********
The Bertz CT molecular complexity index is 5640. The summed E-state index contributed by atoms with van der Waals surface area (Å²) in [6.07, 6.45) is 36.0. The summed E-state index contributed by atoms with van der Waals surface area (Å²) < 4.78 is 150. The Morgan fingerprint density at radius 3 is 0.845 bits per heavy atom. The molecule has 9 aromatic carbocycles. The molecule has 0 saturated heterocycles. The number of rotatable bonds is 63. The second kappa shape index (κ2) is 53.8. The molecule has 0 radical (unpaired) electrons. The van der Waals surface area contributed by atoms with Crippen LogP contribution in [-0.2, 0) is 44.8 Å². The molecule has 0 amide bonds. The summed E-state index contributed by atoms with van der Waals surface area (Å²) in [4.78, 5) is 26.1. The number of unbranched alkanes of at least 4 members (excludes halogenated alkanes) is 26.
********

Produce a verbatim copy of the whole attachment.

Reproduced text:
The Bertz CT molecular complexity index is 5640. The summed E-state index contributed by atoms with van der Waals surface area (Å²) in [6.07, 6.45) is 36.0. The summed E-state index contributed by atoms with van der Waals surface area (Å²) < 4.78 is 150. The Morgan fingerprint density at radius 3 is 0.845 bits per heavy atom. The molecule has 9 aromatic carbocycles. The molecule has 0 saturated heterocycles. The number of rotatable bonds is 63. The second kappa shape index (κ2) is 53.8. The molecule has 0 radical (unpaired) electrons. The van der Waals surface area contributed by atoms with Crippen LogP contribution in [-0.2, 0) is 44.8 Å². The molecule has 0 amide bonds. The summed E-state index contributed by atoms with van der Waals surface area (Å²) in [4.78, 5) is 26.1. The number of unbranched alkanes of at least 4 members (excludes halogenated alkanes) is 26.